With the Astros behind them, the Royals set out for revenge on Stubby Candyman. They hoped that a few good games would get the offense into a grove that they could carry forward against the befuddling robot master. With a little momentum, maybe they could–
Or maybe they had a strategy. After facing Candyman once, they realized that while it was increasingly difficult to make good contact against him, the slow speed of his pitches made it easier to foul off several in a single at bat. Candyman was not a human and could not be tired out in the same way, but the fuel cells in his cyber-arm could be depleted. Without sufficient time between innings to recharge, the Royals could exhaust him just like a person.
With this in mind, Pat Burrell took aside the players he knew he could trust–newcomers Aoki, Punto, Rasmus, and the simpleton Hosmer–and instructed them on the plan. Each of them were to try and extend their at-bats as long as possible. At best, they could tire out Candyman and make him throw up a few meatball curves. At worst, they’d get him out of the game as fast as possible.
Of course, the plan also depended on Strike-O-Matic continuing his dominating ways. Even a tired robot master was still difficult to hit. The Royals couldn’t hope to get much more than a run or two. Fortunately, Strike-O was up to the task. He dominated from the first pitch, muscling fastball after fastball past an admittedly poor Twins offense.
On the other side of the ball, the Royals did just as Burrell and Strike-O-Matic hoped. They stayed at the plate, wearing down Candyman with each at bat. As the fourth inning reached its close, the robot master had thrown over sixty pitches–a far cry from his efficient game just a week before. The plan worked, and that’s when they broke through. With two strikes and two outs in the fourth, the most unlikely of heroes came forth to break the dam. And then, in the fifth, Candyman allowed yet another run in the most embarrassing way possible.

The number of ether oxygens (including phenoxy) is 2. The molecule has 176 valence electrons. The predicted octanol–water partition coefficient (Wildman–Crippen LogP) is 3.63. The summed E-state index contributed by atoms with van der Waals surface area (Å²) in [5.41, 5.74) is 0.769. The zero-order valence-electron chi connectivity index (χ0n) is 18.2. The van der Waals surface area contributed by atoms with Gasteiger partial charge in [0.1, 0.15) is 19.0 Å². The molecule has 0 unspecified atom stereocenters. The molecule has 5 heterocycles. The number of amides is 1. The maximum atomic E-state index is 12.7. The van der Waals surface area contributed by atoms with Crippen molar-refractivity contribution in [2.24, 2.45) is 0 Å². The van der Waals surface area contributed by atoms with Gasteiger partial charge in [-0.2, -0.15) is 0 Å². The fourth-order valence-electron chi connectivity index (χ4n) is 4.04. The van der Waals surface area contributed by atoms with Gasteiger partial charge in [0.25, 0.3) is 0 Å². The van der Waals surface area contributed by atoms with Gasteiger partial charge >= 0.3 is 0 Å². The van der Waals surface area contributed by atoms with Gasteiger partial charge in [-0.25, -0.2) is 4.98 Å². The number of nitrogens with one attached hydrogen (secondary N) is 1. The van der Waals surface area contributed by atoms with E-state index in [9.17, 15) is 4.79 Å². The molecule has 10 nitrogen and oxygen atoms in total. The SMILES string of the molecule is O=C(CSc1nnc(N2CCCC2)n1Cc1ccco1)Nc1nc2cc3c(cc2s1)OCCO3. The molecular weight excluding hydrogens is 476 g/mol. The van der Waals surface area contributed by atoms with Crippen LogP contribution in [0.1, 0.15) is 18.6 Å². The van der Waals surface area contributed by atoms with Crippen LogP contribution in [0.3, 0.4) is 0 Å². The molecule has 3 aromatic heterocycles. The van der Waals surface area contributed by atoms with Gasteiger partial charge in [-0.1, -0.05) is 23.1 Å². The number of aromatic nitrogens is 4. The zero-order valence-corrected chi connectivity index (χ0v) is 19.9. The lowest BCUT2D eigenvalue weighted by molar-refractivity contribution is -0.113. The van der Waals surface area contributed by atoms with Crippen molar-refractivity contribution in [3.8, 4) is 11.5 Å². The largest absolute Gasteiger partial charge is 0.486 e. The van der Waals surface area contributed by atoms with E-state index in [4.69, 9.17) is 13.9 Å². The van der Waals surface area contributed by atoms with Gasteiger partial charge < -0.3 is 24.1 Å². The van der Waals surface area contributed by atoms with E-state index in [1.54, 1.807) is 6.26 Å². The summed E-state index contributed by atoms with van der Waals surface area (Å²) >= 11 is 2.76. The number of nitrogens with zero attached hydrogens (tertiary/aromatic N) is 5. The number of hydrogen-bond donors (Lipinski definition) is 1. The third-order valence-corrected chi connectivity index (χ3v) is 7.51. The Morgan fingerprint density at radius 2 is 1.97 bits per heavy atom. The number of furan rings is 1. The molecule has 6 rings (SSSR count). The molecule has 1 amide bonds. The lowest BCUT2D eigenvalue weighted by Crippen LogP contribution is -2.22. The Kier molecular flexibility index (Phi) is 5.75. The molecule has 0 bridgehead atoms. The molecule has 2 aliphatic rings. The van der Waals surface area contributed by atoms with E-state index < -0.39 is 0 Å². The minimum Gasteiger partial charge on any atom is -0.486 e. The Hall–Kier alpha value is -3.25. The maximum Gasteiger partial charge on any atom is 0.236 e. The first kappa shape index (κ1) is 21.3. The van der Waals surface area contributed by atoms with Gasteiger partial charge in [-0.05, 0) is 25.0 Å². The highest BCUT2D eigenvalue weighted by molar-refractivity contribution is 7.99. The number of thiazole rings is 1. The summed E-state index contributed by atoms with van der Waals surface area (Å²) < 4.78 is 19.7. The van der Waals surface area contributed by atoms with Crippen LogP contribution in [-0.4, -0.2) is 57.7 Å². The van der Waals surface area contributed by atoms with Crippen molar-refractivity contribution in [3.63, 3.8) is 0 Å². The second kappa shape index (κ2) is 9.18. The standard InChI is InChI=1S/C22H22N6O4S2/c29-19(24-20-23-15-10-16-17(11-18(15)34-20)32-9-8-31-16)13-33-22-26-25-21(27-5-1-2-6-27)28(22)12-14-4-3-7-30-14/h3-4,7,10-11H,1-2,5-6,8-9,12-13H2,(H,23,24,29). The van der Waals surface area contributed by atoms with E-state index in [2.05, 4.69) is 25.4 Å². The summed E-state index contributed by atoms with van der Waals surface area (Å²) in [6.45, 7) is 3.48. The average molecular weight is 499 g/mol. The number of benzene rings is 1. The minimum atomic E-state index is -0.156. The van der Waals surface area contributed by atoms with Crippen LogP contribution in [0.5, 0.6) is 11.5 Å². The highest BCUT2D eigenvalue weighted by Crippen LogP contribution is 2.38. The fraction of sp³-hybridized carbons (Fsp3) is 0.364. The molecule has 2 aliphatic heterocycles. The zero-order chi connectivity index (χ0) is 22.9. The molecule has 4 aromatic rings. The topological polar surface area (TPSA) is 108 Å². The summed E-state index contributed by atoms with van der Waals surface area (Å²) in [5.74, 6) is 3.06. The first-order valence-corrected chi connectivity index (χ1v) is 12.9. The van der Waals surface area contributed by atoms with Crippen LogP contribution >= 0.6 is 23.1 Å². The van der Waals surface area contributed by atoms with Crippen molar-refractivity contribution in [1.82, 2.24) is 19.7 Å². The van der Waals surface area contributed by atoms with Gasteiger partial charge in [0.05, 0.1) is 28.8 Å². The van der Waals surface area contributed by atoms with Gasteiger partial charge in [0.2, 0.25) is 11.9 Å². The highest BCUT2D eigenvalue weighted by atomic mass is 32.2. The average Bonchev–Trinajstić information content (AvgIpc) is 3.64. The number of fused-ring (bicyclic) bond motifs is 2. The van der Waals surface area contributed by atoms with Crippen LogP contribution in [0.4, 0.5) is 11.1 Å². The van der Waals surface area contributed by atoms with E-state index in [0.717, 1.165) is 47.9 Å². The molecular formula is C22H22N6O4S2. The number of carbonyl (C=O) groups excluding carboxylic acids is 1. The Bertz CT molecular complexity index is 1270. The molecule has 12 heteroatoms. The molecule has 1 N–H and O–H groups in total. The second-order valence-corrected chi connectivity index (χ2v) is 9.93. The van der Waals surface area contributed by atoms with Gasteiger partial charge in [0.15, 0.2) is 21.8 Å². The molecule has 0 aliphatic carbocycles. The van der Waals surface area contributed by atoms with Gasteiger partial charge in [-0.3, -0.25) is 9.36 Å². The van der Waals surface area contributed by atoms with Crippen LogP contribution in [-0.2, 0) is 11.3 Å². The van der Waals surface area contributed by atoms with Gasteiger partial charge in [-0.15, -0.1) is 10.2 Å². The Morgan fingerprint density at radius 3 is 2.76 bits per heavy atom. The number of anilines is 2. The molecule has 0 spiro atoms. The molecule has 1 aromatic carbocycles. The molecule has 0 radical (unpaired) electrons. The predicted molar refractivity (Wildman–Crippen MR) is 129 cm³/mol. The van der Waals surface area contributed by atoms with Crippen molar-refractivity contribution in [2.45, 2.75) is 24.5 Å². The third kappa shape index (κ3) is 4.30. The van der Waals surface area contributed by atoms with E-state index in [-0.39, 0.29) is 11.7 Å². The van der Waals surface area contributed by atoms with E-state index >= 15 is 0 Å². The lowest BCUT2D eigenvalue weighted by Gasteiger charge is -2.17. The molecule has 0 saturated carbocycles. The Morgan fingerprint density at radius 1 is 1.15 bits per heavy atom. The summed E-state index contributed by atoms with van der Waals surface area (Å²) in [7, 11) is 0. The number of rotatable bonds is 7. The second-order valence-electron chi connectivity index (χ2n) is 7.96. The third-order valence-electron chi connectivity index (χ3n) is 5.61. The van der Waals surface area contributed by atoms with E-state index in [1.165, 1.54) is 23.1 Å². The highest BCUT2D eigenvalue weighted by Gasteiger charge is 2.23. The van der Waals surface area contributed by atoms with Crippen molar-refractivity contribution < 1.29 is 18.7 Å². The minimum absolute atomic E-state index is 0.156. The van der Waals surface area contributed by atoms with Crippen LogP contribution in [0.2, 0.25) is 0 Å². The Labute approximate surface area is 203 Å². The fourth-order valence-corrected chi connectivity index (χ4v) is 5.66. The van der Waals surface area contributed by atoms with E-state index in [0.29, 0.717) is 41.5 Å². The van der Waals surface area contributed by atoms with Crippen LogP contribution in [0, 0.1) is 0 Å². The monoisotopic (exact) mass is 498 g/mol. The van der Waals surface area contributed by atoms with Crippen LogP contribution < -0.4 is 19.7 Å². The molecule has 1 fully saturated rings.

With a two run lead, Strike-O-Matic bore down. He dominated the Twins lineup, racking up Ks and limiting their hits to just a few bloops until a solo homerun in the ninth inning. But by then, the game was out of reach. Strike-O-Matic finished the night for his first career shutout. And his first victory against the six robot masters.
With this victory, the Kansas City Royals pulled into first place for the first time in 2014. However, their 10-6 record after sixteen games was only moderately better than the 9-7 record put up by the Royals in the original timeline. This was a good start, but the season was only just beginning.
Next week, we move through the end of April and take a look around the league at how the alteration of the timeline has affected all of baseball.